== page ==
The two-month old cubs were born May 13 to mom, Pavarti, and dad, Mingma. Toronto Zoo staff recently reported that the siblings are progressing and growing stronger. The cubs are now very close in size and currently weigh about 1.78 kgs (3.9 lbs) and 1.81 kgs (4 lbs), respectively.
Pavarti is a first time mom. Immediately after the cubs’ birth, she showed signs of having all the necessary maternal instincts. However, as the first day progressed, staff observed that she started spending less time with her cubs and was not seen nursing or mothering them. Toronto Zoo’s Wildlife Care staff continued to monitor the new family by camera, and a veterinarian checked the cubs the day after they were born. The veterinarian provided the cubs with supplemental fluids to help them through the critical first 24 hours. Wildlife Care staff and the vet continued to monitor the cubs, hoping for a change in the new mom’s behavior toward her cubs. Finally, a decision was made to move the cubs to the intensive care unit (ICU) in the new state-of-art Wildlife Health Centre to provide them with the neonatal care they required and give them the best chance at survival.
Both cubs are currently fed a diet that includes formula (consisting of Esbilac and chicken baby food) and feline meat offered to them separately. As they continue to grow in size, they are beginning to transition from being fed from a bottle to eating out of a dish. Right now the cubs are fed four times a day by Wildlife Health and Wildlife Care staff and have been living in the new Wildlife Health Centre’s Intensive Care Unit (ICU).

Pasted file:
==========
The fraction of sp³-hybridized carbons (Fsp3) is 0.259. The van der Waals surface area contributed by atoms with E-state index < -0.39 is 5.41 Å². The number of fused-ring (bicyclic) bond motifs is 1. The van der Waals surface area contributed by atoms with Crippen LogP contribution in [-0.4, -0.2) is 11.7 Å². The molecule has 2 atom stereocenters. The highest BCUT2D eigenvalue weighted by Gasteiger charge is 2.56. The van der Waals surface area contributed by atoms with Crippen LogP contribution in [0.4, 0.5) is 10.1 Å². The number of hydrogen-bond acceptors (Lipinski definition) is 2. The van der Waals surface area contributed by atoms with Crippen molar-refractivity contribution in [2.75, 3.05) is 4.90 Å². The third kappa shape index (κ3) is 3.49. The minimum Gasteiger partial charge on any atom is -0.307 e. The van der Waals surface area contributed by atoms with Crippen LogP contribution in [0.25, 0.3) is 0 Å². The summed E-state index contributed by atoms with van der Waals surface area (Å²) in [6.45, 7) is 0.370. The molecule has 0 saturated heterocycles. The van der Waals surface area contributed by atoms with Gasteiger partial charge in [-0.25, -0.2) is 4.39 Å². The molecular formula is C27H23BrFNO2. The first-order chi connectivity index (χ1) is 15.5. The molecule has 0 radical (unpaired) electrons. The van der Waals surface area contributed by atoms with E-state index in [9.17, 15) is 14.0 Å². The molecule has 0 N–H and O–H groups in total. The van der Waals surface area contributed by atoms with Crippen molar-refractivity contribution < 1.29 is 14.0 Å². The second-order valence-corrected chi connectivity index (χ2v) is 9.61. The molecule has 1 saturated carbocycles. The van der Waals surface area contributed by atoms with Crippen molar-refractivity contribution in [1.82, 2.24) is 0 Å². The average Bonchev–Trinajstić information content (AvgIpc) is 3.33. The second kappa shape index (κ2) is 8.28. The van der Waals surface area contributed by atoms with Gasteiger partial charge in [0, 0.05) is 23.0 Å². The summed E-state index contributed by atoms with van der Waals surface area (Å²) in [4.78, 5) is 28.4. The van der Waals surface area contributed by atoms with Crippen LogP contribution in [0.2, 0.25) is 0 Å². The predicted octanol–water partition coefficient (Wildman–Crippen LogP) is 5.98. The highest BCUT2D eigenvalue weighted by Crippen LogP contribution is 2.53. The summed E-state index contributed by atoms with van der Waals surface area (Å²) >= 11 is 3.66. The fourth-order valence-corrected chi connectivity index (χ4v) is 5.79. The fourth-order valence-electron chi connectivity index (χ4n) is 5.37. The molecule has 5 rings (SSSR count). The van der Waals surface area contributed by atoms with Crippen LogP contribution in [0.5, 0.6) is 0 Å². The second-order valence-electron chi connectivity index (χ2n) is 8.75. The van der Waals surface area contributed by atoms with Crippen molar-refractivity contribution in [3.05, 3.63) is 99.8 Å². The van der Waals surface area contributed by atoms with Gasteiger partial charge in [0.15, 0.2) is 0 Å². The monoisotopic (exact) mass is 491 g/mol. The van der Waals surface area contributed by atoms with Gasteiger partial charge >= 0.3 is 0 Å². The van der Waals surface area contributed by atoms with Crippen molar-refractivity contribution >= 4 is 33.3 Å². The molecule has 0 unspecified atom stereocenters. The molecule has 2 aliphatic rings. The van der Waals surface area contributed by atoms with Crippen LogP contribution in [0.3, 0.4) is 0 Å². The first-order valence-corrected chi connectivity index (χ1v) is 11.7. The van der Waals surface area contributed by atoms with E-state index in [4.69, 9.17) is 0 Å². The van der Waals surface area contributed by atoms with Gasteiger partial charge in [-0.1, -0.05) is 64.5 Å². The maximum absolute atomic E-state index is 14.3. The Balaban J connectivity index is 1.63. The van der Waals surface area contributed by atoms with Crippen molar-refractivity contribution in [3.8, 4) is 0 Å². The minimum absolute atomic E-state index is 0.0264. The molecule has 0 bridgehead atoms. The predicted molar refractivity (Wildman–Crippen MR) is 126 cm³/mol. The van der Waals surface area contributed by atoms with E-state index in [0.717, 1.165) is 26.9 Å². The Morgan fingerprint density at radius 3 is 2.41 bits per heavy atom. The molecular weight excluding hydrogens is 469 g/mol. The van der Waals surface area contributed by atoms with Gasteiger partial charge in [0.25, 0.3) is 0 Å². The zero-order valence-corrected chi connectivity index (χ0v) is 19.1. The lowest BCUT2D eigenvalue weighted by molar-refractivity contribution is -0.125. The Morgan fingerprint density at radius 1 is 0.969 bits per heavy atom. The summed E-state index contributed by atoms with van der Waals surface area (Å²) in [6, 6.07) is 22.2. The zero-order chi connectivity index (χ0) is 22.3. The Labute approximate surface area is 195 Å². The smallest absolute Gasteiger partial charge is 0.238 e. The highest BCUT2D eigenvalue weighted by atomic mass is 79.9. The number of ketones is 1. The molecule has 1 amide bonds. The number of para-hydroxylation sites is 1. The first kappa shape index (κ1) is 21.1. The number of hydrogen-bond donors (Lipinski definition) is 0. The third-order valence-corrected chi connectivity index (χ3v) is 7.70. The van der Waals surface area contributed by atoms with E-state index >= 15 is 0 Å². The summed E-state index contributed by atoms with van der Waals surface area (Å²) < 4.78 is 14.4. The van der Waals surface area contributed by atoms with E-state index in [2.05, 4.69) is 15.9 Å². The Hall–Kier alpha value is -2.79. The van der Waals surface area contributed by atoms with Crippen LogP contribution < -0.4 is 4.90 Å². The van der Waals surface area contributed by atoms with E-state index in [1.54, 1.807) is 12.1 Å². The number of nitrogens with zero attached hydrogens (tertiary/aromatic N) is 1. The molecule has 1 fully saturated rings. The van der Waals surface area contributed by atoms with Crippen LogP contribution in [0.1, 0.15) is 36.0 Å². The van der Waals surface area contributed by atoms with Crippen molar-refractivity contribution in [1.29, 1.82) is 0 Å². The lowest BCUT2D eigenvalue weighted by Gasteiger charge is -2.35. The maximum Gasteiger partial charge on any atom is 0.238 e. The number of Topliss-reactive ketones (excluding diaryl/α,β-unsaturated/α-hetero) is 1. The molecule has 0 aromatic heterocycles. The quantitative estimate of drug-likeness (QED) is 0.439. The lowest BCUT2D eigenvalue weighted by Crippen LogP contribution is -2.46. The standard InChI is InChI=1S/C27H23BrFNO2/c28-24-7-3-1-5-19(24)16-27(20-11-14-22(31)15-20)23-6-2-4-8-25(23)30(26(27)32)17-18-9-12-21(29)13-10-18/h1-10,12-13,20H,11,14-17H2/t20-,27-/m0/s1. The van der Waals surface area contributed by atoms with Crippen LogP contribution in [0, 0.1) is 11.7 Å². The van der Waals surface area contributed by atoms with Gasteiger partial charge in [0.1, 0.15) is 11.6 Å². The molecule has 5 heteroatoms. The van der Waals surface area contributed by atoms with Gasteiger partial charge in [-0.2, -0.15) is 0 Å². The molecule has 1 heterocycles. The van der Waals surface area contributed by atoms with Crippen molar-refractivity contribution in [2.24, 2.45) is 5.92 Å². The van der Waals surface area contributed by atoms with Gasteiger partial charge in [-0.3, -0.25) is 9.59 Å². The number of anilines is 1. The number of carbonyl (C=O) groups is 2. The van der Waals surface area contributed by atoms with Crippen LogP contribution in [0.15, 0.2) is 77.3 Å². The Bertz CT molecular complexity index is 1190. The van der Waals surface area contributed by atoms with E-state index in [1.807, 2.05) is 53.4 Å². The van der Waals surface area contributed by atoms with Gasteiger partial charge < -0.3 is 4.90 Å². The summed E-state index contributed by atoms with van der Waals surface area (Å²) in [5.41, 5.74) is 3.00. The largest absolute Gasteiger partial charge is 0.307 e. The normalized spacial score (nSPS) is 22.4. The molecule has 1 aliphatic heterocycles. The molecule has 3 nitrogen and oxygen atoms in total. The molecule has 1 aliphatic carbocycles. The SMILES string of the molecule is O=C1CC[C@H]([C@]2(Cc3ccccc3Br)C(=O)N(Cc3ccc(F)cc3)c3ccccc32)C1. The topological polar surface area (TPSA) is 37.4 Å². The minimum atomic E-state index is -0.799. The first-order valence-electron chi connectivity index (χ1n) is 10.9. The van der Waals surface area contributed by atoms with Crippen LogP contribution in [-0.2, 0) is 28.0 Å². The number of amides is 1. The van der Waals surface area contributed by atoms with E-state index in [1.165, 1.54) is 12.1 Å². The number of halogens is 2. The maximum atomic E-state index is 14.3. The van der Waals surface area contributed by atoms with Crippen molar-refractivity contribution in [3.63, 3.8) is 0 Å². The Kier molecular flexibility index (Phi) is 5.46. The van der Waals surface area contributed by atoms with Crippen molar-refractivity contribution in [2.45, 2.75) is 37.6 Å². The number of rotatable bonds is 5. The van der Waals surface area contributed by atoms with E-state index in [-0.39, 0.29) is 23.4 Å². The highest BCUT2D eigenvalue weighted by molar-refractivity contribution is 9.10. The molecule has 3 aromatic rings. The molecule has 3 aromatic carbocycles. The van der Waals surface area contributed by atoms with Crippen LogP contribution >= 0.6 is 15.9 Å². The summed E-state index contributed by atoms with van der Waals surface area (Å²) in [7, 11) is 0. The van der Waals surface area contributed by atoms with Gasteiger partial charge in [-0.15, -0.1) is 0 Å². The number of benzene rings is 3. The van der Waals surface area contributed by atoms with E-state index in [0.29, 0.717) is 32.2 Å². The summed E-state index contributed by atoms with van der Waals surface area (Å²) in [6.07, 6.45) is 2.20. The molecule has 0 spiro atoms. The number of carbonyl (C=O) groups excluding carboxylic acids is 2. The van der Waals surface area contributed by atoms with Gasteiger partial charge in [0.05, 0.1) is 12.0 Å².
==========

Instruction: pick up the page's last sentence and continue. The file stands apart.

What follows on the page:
This is an exciting time for Wildlife Health Care staff and Wildlife Care staff as they begin to see the Clouded Leopard cub’s different personalities. One cub is slightly darker in color, and is more energetic and ‘sassy’, always taking the bottle very quickly when offered. The second cub is slightly lighter in color, and although also energetic, is not as bold as its sibling.
Both cubs are said to vocalize in a bird-like ‘chirping’ sound and love to leap, run, explore and climb anything and everything they can find. Wrestling with each other is another favorite thing for these siblings to do. Both Clouded Leopard cubs have very long tails, and their teeth are getting to be quite big in size, which is bringing out their teething behaviors.
The Toronto Zoo is a participant in the Clouded Leopard conservation breeding program through the Species Survival Plan (SSP) program. The Clouded Leopard has been listed as “Vulnerable”, on the International Union for Conservation of Nature’s (IUCN) Red List, since 2008.
*Please note: the Clouded Leopard cubs are not visible to the public at this time.